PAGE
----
-

---
-I prefer the dark of the night, after midnight and before four-thirty,
-when it's more bare, more hollow.                  http://a.area51.dk/
+From: Alex Holst <a@area51.dk>
+Sent: 18 April 2002 03:49
+To: dev@subversion.tigris.org
+Subject:  Subversion and assurance.
+
+
+Hi. I've been bribed with bananas again. This time the guilty party is
+gstein who requested that I post a note with my thoughts about security
+and assurance, and what steps can be taken to reduce the possible number
+of security flaws in subversion 1.0.
+
+First, a brief introduction: When people ask you, as a developer, about
+security in Subversion, you might say Subversion is secure. Subversion
+has access control, it supports SSL, committers need no system accounts,
+and other nice things. These are _security_ features, not nessesarily
+_secure_ features.
+
+You may have access control, but what if the code implementing this
+access control was written poorly, and contains a buffer overflow?  2
+hours ago you worried about who could read or write to a document in
+your repository. Now you discover that an attacker can execute arbitary
+code as the userid your service is running as. This is not ideal. 
+
+Hence, we distinquish between "security features" and assurance. Brian
+Snow, a technical director at the NSA, defines assurance as follows:
+
+        "Confidence-building activities that demonstrate that a system
+        possesses the desired properties and only these properties and
+        that functions are implemented correctly. Assurance can be
+        provided through a structured design process, documentation, and
+        testing."
+
+Assurance is what protects the user in the case of misuse or when faced
+with malice. Today, cars come with safety functions such as seatbelts,
+ABS breaks, airbags, etc, all of which means that you have a very good
+chance of walking away from accidents. This was not so 50 years ago. I
+strongly recommend listening to Brian Snow's full talk on assurance,
+which is available as a RealPlayer stream from
Blackhat.com:
+
+<http://media.blackhat.com:5554/ramgen/blackhat/bh-usa-00/audio/bh-usa-00-brian-snow-audio.rm>
+
+The two most important steps that Subversion can take are:
+
+        Establish secure coding guidelines that are communicated to all
+        developers and enforced by the project leads. 
+
+        Improve the documentation: A diagram much like qmail's Big
+        Picture which shows how code and data flows within the program.
+        It allows for fast identification of security boundaries.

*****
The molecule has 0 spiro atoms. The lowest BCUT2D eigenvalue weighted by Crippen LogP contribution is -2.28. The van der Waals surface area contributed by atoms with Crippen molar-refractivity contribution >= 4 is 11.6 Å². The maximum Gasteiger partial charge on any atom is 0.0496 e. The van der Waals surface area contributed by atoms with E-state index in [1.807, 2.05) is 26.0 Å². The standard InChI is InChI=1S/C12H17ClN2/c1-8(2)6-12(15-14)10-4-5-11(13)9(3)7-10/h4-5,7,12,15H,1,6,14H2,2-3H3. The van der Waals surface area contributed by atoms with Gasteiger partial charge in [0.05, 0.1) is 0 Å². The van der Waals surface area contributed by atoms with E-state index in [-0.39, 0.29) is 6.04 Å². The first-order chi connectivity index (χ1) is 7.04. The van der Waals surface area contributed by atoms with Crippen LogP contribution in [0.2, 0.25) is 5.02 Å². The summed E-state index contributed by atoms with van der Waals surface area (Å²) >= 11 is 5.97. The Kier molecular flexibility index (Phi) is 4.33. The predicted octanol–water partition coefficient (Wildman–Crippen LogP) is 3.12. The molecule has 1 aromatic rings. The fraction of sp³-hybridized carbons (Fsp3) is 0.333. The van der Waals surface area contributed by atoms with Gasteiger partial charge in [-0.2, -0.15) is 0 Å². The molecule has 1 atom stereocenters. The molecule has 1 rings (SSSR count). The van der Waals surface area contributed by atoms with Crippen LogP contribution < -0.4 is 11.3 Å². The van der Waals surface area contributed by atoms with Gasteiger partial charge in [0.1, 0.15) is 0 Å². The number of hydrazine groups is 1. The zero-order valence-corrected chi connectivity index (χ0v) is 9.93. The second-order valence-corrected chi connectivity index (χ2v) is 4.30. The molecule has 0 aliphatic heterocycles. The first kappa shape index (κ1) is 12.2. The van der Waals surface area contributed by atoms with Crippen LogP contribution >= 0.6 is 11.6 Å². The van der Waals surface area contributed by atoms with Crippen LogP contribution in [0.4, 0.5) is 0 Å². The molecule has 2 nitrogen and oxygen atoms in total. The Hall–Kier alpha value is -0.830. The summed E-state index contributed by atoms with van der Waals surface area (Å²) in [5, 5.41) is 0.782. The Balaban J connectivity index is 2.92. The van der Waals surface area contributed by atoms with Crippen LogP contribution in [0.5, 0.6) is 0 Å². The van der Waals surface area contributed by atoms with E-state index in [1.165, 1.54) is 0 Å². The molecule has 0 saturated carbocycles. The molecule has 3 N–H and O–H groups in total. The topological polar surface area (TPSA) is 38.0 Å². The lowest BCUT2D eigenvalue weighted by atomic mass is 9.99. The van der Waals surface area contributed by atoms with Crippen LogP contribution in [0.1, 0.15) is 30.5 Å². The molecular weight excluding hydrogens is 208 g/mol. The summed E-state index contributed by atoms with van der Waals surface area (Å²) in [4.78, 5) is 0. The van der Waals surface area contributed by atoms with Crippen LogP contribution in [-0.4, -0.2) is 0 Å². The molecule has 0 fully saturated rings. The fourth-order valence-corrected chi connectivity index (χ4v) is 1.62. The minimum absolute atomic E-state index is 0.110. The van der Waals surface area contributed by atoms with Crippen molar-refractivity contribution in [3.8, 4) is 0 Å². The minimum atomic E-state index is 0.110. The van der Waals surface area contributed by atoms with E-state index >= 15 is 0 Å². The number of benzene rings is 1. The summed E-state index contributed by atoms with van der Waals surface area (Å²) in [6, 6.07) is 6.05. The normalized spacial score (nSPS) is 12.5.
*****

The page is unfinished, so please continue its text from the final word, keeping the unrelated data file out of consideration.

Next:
+
+These steps will enable greatly improved looks into the Subversion code
+for someone who has not spent the last few months getting familiar with
+the Subversion code.
+
+Additional steps include:
+
+       Establish a QA section on the website containing documentation
+       about the tests that are run against Subversion. 
+
+       Document how new tests for both server and client can be written
+       and encourage users who are in need of assurance to participate
+       in the QA process. The tests against the server should
+       specifically include things like attempting to break ACLs,
+       attempt to issue legal commands in an inproper order, use very
+       long strings for filenames and arguments, etc.
+
+       The more you document, the more likely it is that someone with
+       the knowledge to spot problems will take a look at what you have
+       done.
+
+Websites that help:
+
+        "Secure Programming for Linux and UNIX" by David Wheeler
+        http://www.dwheeler.com/secure-programs/
+
+        Software Quality Assurance: Documentation and Review
+        http://hissa.ncsl.nist.gov/publications/nistir4909/
+
+Books that help:
+
+        "Safer C" by Les Hatton
+        "Solid Software" by Hatton, Howell & Pfleeger
+        "Building Secure Software" by Viega & McGraw
+        "Writing Secure Code" by Howard & LeBlanc
+        "Writing Solid Software" by Maguire
+
+
+I'll be delighted to answer any questions. Thanks for your time.
+
+--
+I prefer the dark of the night, after midnight and before four-thirty,
+when it's more bare, more hollow.                  http://a.area51.dk/
-- 
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Received on Sat Nov 1 12:20:06 2003